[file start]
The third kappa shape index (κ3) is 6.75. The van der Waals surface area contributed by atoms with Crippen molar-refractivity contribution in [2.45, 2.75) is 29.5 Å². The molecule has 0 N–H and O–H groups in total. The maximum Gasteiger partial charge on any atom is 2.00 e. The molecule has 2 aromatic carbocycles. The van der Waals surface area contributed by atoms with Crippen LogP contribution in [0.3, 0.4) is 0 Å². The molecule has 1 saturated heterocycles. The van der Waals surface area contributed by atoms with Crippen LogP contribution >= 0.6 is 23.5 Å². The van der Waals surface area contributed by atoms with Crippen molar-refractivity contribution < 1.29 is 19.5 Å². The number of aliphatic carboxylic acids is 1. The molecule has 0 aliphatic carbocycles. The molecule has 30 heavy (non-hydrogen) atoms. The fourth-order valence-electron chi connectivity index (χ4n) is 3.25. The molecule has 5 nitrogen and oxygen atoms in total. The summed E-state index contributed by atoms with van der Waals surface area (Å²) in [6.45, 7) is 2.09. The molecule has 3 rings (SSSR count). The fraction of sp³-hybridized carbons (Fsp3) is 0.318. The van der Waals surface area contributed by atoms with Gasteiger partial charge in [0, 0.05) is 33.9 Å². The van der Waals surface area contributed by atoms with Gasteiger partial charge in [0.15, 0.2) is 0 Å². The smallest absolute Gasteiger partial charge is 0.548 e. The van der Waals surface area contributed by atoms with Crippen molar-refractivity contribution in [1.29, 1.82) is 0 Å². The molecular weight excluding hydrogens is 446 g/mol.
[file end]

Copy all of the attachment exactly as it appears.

The third kappa shape index (κ3) is 6.75. The van der Waals surface area contributed by atoms with Crippen molar-refractivity contribution in [2.45, 2.75) is 29.5 Å². The molecule has 0 N–H and O–H groups in total. The maximum Gasteiger partial charge on any atom is 2.00 e. The molecule has 2 aromatic carbocycles. The van der Waals surface area contributed by atoms with Crippen LogP contribution in [0.3, 0.4) is 0 Å². The molecule has 1 saturated heterocycles. The van der Waals surface area contributed by atoms with Crippen LogP contribution >= 0.6 is 23.5 Å². The van der Waals surface area contributed by atoms with Crippen molar-refractivity contribution < 1.29 is 19.5 Å². The number of aliphatic carboxylic acids is 1. The molecule has 0 aliphatic carbocycles. The molecule has 30 heavy (non-hydrogen) atoms. The fourth-order valence-electron chi connectivity index (χ4n) is 3.25. The molecule has 5 nitrogen and oxygen atoms in total. The summed E-state index contributed by atoms with van der Waals surface area (Å²) in [6.45, 7) is 2.09. The molecule has 3 rings (SSSR count). The fraction of sp³-hybridized carbons (Fsp3) is 0.318. The van der Waals surface area contributed by atoms with Gasteiger partial charge in [0, 0.05) is 33.9 Å². The van der Waals surface area contributed by atoms with Gasteiger partial charge in [0.15, 0.2) is 0 Å². The smallest absolute Gasteiger partial charge is 0.548 e. The van der Waals surface area contributed by atoms with Crippen molar-refractivity contribution in [1.29, 1.82) is 0 Å². The molecular weight excluding hydrogens is 446 g/mol.